The audit reports of 35 political parties for the FY 2018-19 were not yet available on the Election Commission website.
The Association of Democratic Reforms (ADR) carried out an analysis of income and expenditure of national and regional political parties for the FY 2018-19.
The three national parties include All India Trinamool Congress (AITC), Communist Party of India-Marxist (CPI-M) and Bahujan Samaj Party (BSP).
The due date for submission of annual audited accounts for the parties was October 31. All the three national and 22 regional political parties analysed in this report submitted their audit reports on time.
Audit reports of the remaining five national parties and 30 regional parties for FY 2018-19 are unavailable on the website of the ECI, till the date of preparation of this report. These include some major political parties like BJP, INC, NCP, CPI, DMK, RJD, SHS, TDP, AIMIM, AIFB, etc.
The total income of the three national and 22 regional parties for the FY 2018-19 was ₹1,163.17 crore.
BJD reported having the highest income of ₹249.31 crore, which forms 21.43% of the total income of all the parties analysed, followed by AITC with an income of ₹192.65 crore or 16.56% and TRS whose income was ₹188.71 crore or 16.22% of the total income of the three national and 22 regional parties analysed in this report.
The total income of the top three parties amounted to ₹630.67 crore, which comprised 54.22% of the total income of the political parties analyzed, collectively.
Out of the total of 25 political parties analysed, 17 parties have shown an increase in their income from FY 2017-18 to FY 2018-19 while six parties have shown a decline in their income during this period.
Total income of the 23 parties increased from ₹329.46 crore in FY 2017-18 to ₹1,155.14 crore in FY 2018-19, a total increase of 251% or ₹825.68 crore.
BJD reported the highest increase in its income of ₹235.19 crore followed by AITC and YSR-C which declared a total increase of ₹187.48 crore and ₹166.84 crore respectively, between FY 2017-18 and FY 2018-19.
AITC has more than 94% of its total income remaining unspent followed by NDPP and TRS having 87% and 84%, respectively, of their income remaining unspent for FY 2018-19.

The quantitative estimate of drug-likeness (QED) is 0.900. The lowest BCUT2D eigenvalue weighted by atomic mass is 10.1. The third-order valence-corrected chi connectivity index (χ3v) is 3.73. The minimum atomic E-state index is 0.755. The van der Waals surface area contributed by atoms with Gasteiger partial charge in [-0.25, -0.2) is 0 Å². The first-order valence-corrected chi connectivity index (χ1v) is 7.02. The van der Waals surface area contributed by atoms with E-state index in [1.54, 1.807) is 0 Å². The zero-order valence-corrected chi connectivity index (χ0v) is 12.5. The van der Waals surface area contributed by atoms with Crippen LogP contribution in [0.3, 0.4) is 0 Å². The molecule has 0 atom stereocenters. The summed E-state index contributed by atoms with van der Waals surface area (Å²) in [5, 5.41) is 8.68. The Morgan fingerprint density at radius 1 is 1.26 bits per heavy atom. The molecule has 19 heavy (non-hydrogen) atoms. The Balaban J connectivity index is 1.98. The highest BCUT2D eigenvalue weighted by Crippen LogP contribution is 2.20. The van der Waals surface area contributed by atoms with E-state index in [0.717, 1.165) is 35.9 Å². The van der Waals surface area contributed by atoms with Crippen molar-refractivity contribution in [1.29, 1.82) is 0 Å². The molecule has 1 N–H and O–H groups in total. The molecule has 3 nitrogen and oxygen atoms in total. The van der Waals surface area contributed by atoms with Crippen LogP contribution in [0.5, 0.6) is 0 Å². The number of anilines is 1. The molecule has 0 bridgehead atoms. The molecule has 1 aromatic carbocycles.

SP, SAD, INLD, MNS, RLD & NPF are the six Regional parties that declared spending more than their income. SP has declared spending highest amount of ₹17.12 crore or 50.65% more than its income.
The total declared expenditure of the three national and 22 regional parties for the FY 2018-19 was ₹442.73 crore.
Total expenditure incurred by the top three parties is ₹214.75 crore or 48.51% of the total expenditure as reported by the 25 political parties.
Top three parties that have incurred highest expenditure are YSR-Congress which had spent ₹87.684 crore or 19.81%, followed by CPM which spent ₹76.150 crore or 17.20% and SP which spent ₹50.92 crore or 11.50%.
The three national parties and 22 regional parties collected ₹893.6 crore or 76.82% of their total income from voluntary contributions (includes donations & contributions and electoral bonds) for FY 2018-19.
Under voluntary contributions, political parties collected 50.54% or ₹587.87 crore of their income from donations through electoral bonds while other donations and contributions amounted to ₹305.73 crore or 26.28 for FY 2018-19.
Of the three national parties analysed, only AITC declared receiving donations through electoral bonds of ₹97.28 crore. Only five of the 22 regional parties that were analysed declared donations through electoral bonds amounting to ₹490.59 crore.
Besides, 12.13% or ₹141.038 crore of the total income was generated through Membership & Subscriptions Fees by the three national and 22 regional parties during FY 2018-19.
Given the anonymity provided to donors by the scheme, it is seen that electoral bonds have emerged as the most common and popular channel of donations to national and regional political parties for FY 2018-19.
More than 50% of the total income ( ₹587.87 crore) of the 25 political parties analysed for FY 2018-19 is received from donations through electoral bonds, which are anonymous and the identity of their donors are not disclosed to the public. Electoral bonds worth ₹2,540 crore (approx) were redeemed by parties in FY 2018-19, indicating that it is likely that the remaining ₹1,952 crore (approx). worth electoral bonds were encashed by parties whose audit reports are not available on the ECI website.
This story has been published from a wire agency feed without modifications to the text.